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When is it right for brands to mourn? A reflective view from South Africa

As part of Marketing's Window on the World series, Lindani Mnyandu, general manager, marketing communication, for Nando's in South Africa, debates whether brands should participate in conversations that transcend the everyday.

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VIDEO: See Lindani Mnyandu's own window on the world, above.

After a decidedly manic but ordinary day in December, filled with creative agency approvals and content strategies revisions, I decided to go to bed earlier than usual.

While dreaming about unicorns and red-soled shoes, I missed the late evening announcement made by South African President Jacob G. Zuma on the passing on of icon and inspirational leader Tata Nelson Rolihlahla Mandela. I awoke to a country already in mourning and texts and emails from our agencies partners requesting engagement on "our position as a brand on Madiba’s passing".

His death was like nothing I had imagined, even though I knew that it was going to happen. I felt relief that he was finally resting and out of pain; coupled with sadness at this great loss, but then swooped up by the amazing feeling of gratitude for all that he and the other freedom fighters had done for our beautiful country, South Africa.

I found myself questioning whether a brand tribute to Mandela was the appropriate thing to do

It was overwhelming, confusing…"what happens now?" I thought to myself.

As the shock spread across the world and the super-machine of organised brand tribute plans churned in organisations across South Africa (including my own), I barely had time to rationalise whether the tribute was appropriate.

We went ahead with it but I found myself questioning whether it was the appropriate thing to do.

I started pondering about what this meant to me as a marketer and after a few days of watching brand tributes unfold I starting playing around with this question in my head…Is it appropriate for brands to participate in conversations that transcend the everyday?

It could be argued Mandela is a brand. He actually went from being an individual to representing a set of ideals and values which is ultimately what a brand does. It takes a view on the world and communicates from that perspective. Brands don’t just exist as a set of marketing activities designed solely at creating customer value or a competitive advantage, they represent a set of values. The tangible elements are identifiers, signatures of an external nature.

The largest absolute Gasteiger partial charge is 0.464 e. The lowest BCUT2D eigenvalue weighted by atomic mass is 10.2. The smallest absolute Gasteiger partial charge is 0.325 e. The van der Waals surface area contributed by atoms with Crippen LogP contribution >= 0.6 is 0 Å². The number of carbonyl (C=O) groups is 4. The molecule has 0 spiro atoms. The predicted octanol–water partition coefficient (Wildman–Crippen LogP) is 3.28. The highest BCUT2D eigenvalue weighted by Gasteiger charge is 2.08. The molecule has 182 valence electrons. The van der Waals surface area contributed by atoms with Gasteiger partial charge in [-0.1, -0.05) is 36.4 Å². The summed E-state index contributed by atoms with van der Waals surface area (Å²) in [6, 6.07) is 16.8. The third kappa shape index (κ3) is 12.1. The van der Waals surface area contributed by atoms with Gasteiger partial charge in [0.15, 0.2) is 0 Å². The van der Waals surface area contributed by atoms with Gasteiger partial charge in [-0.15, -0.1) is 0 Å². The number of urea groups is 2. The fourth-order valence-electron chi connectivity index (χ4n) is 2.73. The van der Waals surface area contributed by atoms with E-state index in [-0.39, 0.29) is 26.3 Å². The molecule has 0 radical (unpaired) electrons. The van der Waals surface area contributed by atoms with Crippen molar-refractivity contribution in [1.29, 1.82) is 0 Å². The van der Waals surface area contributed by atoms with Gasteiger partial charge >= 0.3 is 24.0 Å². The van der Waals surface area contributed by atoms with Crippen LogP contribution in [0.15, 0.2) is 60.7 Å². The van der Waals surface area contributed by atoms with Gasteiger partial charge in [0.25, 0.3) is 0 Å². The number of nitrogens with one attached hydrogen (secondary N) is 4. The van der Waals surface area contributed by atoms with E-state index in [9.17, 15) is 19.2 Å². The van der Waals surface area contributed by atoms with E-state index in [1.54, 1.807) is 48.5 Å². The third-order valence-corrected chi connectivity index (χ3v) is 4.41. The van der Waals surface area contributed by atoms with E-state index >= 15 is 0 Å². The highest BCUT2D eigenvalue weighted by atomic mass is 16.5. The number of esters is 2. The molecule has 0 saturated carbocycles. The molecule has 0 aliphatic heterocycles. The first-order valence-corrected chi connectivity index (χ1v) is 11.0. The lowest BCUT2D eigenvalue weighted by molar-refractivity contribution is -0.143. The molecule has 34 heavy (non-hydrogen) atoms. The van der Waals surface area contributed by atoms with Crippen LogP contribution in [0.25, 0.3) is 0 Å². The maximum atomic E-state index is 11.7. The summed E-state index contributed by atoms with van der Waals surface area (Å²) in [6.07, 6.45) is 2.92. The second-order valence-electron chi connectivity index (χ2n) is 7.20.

Brands as ideals

In order for a brand to connect with people it must rise above its tangible elements. If we are able to communicate with each other on the basis of our shared ideals – why is it difficult to accept that brands can mourn the death of the representation of those ideals?

The world mourned Steve Jobs as a representation of Apple - so surely brands can mourn Mandela as a representation of the ideals of freedom and equality

The world mourned Steve Jobs as a representation of Apple and so surely brands can mourn Mandela as a representation of the ideals of freedom and equality.

Brands as participants in social consciousness

Brands play a role as drivers of social change. Increasingly brands need to integrate themselves into consumer’s lives and especially into their social realities in order to connect with consumers. Authentically.

Today we judge a brand largely by its ability to add meaning to life. That’s why we celebrate brands that give us great experiences and have great social programmes. It’s cool for us when brands participate in social consciousness issues – such as cancer awareness or be seen as giving a voice to the voiceless.

Surely the very same transformative impact of brands exists in the context of someone whose life was also about more than commercial interest?

Brands as enablers to conversations

MasterCard is a good example of a brand that helped people figure out that money isn’t just about money. It was about experiences that money can’t buy, moments that are priceless. We love MasterCard because it gave a new language to express the depth behind the feeling that people want money, but don’t want to LIVE for money.

Coke and Dove are also great examples of brands that have successfully entrenched their ideals into people’s memory systems through a socially connected and conscious value system.

It is with this same spirit that brands participate in our conversation by giving us a way to express our views in an impactful but authentic manner.

As my good friend Zama said, it would have been weird for Home Care brand Jeyes Fluid to join the conversation on Madiba’s passing. Great brand, yes, but it would have been weird for them to say anything.

Brands are like people – while they may appear awesome, speak well, look good, the ones who we have had meaningful relationships with are those whose values are aligned with ours. It also gives them permission to make pronouncements on our behalf because our views are generally not at odds with each other.

Think: do you have the right to be part of the conversation?

Brands live largely in the commercial and creative space and there is a risk in part that the delivery of this message can be completely wrong and come off as insensitive. You cannot be a brand that appears to be self-serving. Authenticity rules.

Brands should vet themselves from a values point of view. Do they have the right to communicate or do they respectfully step out of the conversation?  When it comes Madiba we must remember that he lives in the hearts and minds of people who happen to participate in great brands every day and that maybe, just maybe, a brand could articulate a view that they couldn’t.

This article was first published on marketingmagazine.co.uk

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